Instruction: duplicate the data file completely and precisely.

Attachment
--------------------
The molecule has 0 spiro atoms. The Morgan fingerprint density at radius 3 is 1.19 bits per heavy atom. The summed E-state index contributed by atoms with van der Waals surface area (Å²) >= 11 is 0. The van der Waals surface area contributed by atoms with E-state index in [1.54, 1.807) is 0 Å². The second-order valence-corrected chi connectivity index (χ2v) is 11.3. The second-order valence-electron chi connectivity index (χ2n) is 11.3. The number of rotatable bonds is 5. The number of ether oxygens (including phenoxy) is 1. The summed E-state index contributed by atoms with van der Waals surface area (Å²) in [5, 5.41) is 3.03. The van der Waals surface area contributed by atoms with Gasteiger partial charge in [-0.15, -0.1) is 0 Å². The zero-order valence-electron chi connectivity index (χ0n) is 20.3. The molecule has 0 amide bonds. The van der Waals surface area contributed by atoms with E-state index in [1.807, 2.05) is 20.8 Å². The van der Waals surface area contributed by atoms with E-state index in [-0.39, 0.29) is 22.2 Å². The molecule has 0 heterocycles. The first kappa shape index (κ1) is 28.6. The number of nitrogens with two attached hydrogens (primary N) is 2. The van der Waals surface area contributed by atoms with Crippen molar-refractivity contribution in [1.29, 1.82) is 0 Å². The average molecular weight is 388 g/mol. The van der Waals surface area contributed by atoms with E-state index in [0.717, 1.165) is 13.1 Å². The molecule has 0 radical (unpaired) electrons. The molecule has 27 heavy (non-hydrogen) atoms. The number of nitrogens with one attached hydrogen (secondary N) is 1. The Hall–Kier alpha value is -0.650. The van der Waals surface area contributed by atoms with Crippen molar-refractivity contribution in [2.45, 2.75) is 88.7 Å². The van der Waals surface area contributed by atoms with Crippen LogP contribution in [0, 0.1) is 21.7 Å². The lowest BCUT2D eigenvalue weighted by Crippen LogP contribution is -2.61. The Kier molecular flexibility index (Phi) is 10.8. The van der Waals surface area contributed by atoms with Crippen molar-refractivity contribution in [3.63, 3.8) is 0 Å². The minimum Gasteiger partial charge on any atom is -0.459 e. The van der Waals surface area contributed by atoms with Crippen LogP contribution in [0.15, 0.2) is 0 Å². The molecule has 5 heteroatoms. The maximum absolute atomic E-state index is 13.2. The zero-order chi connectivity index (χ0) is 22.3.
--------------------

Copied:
The molecule has 0 spiro atoms. The Morgan fingerprint density at radius 3 is 1.19 bits per heavy atom. The summed E-state index contributed by atoms with van der Waals surface area (Å²) >= 11 is 0. The van der Waals surface area contributed by atoms with E-state index in [1.54, 1.807) is 0 Å². The second-order valence-corrected chi connectivity index (χ2v) is 11.3. The second-order valence-electron chi connectivity index (χ2n) is 11.3. The number of rotatable bonds is 5. The number of ether oxygens (including phenoxy) is 1. The summed E-state index contributed by atoms with van der Waals surface area (Å²) in [5, 5.41) is 3.03. The van der Waals surface area contributed by atoms with Gasteiger partial charge in [-0.15, -0.1) is 0 Å². The zero-order valence-electron chi connectivity index (χ0n) is 20.3. The molecule has 0 amide bonds. The van der Waals surface area contributed by atoms with E-state index in [1.807, 2.05) is 20.8 Å². The van der Waals surface area contributed by atoms with E-state index in [-0.39, 0.29) is 22.2 Å². The molecule has 0 heterocycles. The first kappa shape index (κ1) is 28.6. The number of nitrogens with two attached hydrogens (primary N) is 2. The van der Waals surface area contributed by atoms with Crippen molar-refractivity contribution in [1.29, 1.82) is 0 Å². The average molecular weight is 388 g/mol. The van der Waals surface area contributed by atoms with E-state index in [0.717, 1.165) is 13.1 Å². The molecule has 0 radical (unpaired) electrons. The molecule has 27 heavy (non-hydrogen) atoms. The number of nitrogens with one attached hydrogen (secondary N) is 1. The Hall–Kier alpha value is -0.650. The van der Waals surface area contributed by atoms with Crippen molar-refractivity contribution in [2.45, 2.75) is 88.7 Å². The van der Waals surface area contributed by atoms with Crippen LogP contribution in [0, 0.1) is 21.7 Å². The lowest BCUT2D eigenvalue weighted by Crippen LogP contribution is -2.61. The Kier molecular flexibility index (Phi) is 10.8. The van der Waals surface area contributed by atoms with Crippen molar-refractivity contribution in [3.63, 3.8) is 0 Å². The minimum Gasteiger partial charge on any atom is -0.459 e. The van der Waals surface area contributed by atoms with Crippen LogP contribution in [0.15, 0.2) is 0 Å². The molecule has 5 heteroatoms. The maximum absolute atomic E-state index is 13.2. The zero-order chi connectivity index (χ0) is 22.3.